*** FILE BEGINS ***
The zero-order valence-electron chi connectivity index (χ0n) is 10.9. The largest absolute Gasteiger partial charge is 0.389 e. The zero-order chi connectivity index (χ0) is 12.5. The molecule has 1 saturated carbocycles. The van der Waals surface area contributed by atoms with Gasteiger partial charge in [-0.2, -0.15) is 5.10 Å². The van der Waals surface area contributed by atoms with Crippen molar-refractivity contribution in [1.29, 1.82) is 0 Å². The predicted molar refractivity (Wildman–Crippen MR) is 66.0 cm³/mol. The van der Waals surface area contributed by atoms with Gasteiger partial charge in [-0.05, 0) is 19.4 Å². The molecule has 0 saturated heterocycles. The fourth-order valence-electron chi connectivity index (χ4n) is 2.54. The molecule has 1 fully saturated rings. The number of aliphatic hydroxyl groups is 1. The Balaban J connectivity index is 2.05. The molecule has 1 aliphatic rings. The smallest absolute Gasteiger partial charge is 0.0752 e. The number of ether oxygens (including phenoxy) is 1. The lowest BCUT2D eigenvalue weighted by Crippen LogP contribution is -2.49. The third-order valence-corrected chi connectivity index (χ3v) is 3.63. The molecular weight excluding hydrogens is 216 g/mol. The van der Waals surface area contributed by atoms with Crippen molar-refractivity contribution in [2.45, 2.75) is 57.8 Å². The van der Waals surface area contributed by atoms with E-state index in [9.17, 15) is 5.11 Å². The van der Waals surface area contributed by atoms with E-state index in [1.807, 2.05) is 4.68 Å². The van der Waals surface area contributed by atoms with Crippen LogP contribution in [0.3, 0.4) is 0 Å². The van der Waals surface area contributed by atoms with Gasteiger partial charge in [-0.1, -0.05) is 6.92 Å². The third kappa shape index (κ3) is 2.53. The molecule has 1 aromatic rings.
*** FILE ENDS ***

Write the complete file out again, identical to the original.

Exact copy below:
The zero-order valence-electron chi connectivity index (χ0n) is 10.9. The largest absolute Gasteiger partial charge is 0.389 e. The zero-order chi connectivity index (χ0) is 12.5. The molecule has 1 saturated carbocycles. The van der Waals surface area contributed by atoms with Gasteiger partial charge in [-0.2, -0.15) is 5.10 Å². The van der Waals surface area contributed by atoms with Crippen molar-refractivity contribution in [1.29, 1.82) is 0 Å². The predicted molar refractivity (Wildman–Crippen MR) is 66.0 cm³/mol. The van der Waals surface area contributed by atoms with Gasteiger partial charge in [-0.05, 0) is 19.4 Å². The molecule has 0 saturated heterocycles. The fourth-order valence-electron chi connectivity index (χ4n) is 2.54. The molecule has 1 fully saturated rings. The number of aliphatic hydroxyl groups is 1. The Balaban J connectivity index is 2.05. The molecule has 1 aliphatic rings. The smallest absolute Gasteiger partial charge is 0.0752 e. The number of ether oxygens (including phenoxy) is 1. The lowest BCUT2D eigenvalue weighted by Crippen LogP contribution is -2.49. The third-order valence-corrected chi connectivity index (χ3v) is 3.63. The molecular weight excluding hydrogens is 216 g/mol. The van der Waals surface area contributed by atoms with Crippen molar-refractivity contribution in [2.45, 2.75) is 57.8 Å². The van der Waals surface area contributed by atoms with E-state index in [9.17, 15) is 5.11 Å². The van der Waals surface area contributed by atoms with E-state index in [1.807, 2.05) is 4.68 Å². The van der Waals surface area contributed by atoms with Crippen LogP contribution in [0.3, 0.4) is 0 Å². The van der Waals surface area contributed by atoms with Gasteiger partial charge in [-0.1, -0.05) is 6.92 Å². The third kappa shape index (κ3) is 2.53. The molecule has 1 aromatic rings.